P.S. Diane and I are saving for 2008 some amazing stuff about NYC's two newest passions—grading all its schools A-F and giving all 4- and 5-year-olds an IQ test! Both, naturally, in the "name" of equity. My New Year's wish is for both to disappear but…I fear it will take more than New Year's wishes.



Let me qualify my desire for national standards as they relate to high-stakes tests. I do not believe standardized tests should determine retentions. On the contrary, as I've pointed out to you before - all kids learn at different rates. That's a given to anyone who has spent any time in a classroom. That's also fine. I have no problem with this reality and further, I based 34 years of teaching on this philosophy.

I taught a "traditional" classroom for one year where whole group instruction dominated my approach. At the end of that year I came to the conclusion that not only was whole group instruction wrong for the students in the room, but that it was as an egregious affront to what schools should be doing for kids as anything teachers could practice.

I've also pointed out my support for national standards stems from the issue of equity. I believe all kids should have equal access to a high-quality, common body of information that representatives from fifty state DOEs could develop. As a brief aside to the equity issue, national standards could also go a long way in preventing academic redundancies. Remember my example to you about every elementary teacher, regardless of grade, spending every November working with their class on the first Thanksgiving?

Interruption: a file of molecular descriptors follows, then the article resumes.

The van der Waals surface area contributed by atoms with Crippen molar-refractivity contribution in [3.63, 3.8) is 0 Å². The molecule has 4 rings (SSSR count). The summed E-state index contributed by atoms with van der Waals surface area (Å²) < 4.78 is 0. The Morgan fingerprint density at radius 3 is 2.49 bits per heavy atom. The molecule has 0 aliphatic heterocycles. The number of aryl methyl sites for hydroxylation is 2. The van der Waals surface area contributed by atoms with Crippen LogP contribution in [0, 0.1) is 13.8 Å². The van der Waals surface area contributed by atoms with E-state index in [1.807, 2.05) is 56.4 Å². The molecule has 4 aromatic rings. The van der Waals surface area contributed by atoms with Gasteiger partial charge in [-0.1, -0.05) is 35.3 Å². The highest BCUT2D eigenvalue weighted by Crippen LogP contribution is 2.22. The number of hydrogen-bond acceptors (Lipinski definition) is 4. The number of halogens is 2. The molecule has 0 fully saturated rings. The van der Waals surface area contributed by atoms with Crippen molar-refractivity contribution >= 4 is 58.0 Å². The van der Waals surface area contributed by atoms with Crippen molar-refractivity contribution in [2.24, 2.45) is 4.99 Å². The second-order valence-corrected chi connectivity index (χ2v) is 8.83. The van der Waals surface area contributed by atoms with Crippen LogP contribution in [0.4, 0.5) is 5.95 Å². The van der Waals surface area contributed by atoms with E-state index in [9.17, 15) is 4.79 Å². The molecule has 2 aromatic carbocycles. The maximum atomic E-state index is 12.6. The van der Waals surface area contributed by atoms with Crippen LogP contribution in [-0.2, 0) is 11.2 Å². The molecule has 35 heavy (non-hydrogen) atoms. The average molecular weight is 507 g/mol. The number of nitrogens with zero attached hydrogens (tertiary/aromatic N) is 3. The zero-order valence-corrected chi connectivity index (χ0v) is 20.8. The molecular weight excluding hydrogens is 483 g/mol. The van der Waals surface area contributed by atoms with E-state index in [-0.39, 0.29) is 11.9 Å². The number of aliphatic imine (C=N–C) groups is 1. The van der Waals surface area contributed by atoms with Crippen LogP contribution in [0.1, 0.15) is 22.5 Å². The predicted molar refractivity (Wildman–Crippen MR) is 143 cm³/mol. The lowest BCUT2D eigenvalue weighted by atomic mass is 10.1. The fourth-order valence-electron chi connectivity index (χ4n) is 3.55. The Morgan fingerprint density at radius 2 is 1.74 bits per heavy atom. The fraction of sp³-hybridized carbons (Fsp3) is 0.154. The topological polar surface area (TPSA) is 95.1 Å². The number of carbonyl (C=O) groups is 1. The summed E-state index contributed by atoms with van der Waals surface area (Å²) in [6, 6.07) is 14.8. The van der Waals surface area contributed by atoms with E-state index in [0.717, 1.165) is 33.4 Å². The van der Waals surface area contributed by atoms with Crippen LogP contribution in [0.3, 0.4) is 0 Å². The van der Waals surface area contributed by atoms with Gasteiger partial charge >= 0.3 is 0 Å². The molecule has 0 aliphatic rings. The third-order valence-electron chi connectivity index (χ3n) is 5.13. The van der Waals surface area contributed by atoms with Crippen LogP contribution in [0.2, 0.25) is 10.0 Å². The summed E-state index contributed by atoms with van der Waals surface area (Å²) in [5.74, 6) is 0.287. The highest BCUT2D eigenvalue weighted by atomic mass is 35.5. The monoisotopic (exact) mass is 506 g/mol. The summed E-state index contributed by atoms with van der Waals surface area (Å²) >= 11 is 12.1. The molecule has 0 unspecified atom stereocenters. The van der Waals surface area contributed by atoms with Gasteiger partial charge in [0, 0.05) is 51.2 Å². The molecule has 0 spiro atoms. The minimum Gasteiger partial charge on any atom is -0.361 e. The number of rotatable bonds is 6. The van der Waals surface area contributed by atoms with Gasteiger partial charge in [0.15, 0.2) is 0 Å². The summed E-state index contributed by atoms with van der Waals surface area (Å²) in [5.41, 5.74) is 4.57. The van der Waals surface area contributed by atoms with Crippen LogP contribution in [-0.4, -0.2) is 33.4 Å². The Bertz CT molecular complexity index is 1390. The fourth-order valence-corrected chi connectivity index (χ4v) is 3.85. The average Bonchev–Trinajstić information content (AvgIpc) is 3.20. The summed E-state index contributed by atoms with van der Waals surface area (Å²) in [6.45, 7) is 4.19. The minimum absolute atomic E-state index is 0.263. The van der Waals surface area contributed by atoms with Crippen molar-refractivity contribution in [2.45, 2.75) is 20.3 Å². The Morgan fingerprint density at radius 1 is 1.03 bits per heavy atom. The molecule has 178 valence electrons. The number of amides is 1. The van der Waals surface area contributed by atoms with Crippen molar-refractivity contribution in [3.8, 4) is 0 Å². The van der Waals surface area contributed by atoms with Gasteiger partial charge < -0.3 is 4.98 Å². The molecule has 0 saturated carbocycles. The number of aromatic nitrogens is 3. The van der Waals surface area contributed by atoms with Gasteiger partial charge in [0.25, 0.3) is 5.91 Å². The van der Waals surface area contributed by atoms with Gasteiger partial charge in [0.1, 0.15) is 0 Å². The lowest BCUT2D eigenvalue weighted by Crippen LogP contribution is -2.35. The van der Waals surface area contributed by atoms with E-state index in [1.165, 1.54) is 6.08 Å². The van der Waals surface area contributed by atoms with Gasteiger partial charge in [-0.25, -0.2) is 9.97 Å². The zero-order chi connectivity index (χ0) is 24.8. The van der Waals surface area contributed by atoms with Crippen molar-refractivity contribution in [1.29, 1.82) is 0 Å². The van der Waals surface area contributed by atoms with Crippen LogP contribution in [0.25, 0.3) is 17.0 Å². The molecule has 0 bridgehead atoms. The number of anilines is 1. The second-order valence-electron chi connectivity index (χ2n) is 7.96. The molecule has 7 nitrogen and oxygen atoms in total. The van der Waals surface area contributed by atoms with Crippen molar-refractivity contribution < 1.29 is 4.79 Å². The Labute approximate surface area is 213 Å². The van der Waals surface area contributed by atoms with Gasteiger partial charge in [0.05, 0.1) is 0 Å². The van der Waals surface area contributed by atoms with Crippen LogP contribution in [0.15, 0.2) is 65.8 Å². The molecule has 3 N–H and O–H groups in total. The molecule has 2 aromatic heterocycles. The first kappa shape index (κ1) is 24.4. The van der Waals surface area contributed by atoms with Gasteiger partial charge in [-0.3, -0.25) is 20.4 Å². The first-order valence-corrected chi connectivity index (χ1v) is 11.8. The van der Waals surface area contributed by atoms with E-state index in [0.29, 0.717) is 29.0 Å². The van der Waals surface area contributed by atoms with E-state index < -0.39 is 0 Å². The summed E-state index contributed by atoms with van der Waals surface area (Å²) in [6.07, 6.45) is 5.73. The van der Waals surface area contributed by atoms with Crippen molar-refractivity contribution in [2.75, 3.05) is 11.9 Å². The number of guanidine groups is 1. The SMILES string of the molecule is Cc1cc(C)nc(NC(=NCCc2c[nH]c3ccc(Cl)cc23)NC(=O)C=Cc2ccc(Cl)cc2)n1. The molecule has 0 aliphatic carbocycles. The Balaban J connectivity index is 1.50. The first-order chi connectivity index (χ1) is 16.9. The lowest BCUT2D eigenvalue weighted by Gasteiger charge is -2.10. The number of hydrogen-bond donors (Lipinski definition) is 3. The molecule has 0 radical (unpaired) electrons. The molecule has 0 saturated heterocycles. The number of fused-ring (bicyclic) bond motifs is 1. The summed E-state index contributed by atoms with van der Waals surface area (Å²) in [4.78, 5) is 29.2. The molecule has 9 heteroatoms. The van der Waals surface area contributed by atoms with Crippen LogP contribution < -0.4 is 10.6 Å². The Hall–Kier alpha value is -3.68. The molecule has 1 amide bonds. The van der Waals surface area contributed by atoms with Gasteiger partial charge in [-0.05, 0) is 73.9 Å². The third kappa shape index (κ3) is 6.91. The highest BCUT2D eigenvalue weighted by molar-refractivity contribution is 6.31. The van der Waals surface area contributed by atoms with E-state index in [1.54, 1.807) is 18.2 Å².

I do believe, however, that before we award a youngster a high school diploma it's not too much to ask for them to demonstrate a minimum (ninth grade?) level of competency in mathematics and English/language arts.

My desire for national standards rests on the hope that all youngsters will be able to reach some degree of minimum academic competency before exiting high school. Beyond this I would hope that students will, in fact, be able to use these standards as jumping off points of reference for topics many kids might never be exposed. If presented in an appealing manner teachers will hopefully be able to romance their students into wanting to learn more on a myriad of topics while in school and for the rest of their lives. These standards should never be used to "...squash…our zest for what strikes our fancy."

Best for 2008 to you and Diane.

I don't know if your Christmas break is good for my brain or not. Every time I read the latest post on Standards, I switch positions. I took ten years of Al Shanker's columns to get me to support national standards. Every time I read Deborah's comments I switch to opposition. Then Diane always gets me back to supporting them somewhat, although I don't think they are worth the effort. I think Deb's arguments are more profound. But then again, we ought to be able to organize a consensus around Diane's position.

But the next debate will be fun too.

"What they need, above all, is exposure to adults who are living their lives with intellectual passion, playfulness. Who are always chasing a new idea or a new way to think about an old idea."

The thing with school reform is this: failing schools looking to improve are always implementing new curricula, textbook series, and methodologies. From the standpoint of the classroom teacher, the first time utilizing new materials is always rocky. However, there is a certain amount of pressure to get it right. The classroom teacher hones, and hones, and hones, and BAM! All of the sudden, that curriculum is out the window, and—given that the school is still failing, given that there needs to be a constant appearance of working towards improvement—the administrators mandate another one. After all, the easiest way to maintain the appearance of working towards improvement is to acknowledge that present methods aren't successful, and to spend a little money on a new fancy program, leaving it to the teachers to implement it.

How can they be expected to demonstrate that they live their lives with intellectual passion and playfulness? America's teachers are suffering a slow death at the hands of these programs.... programs.... programs...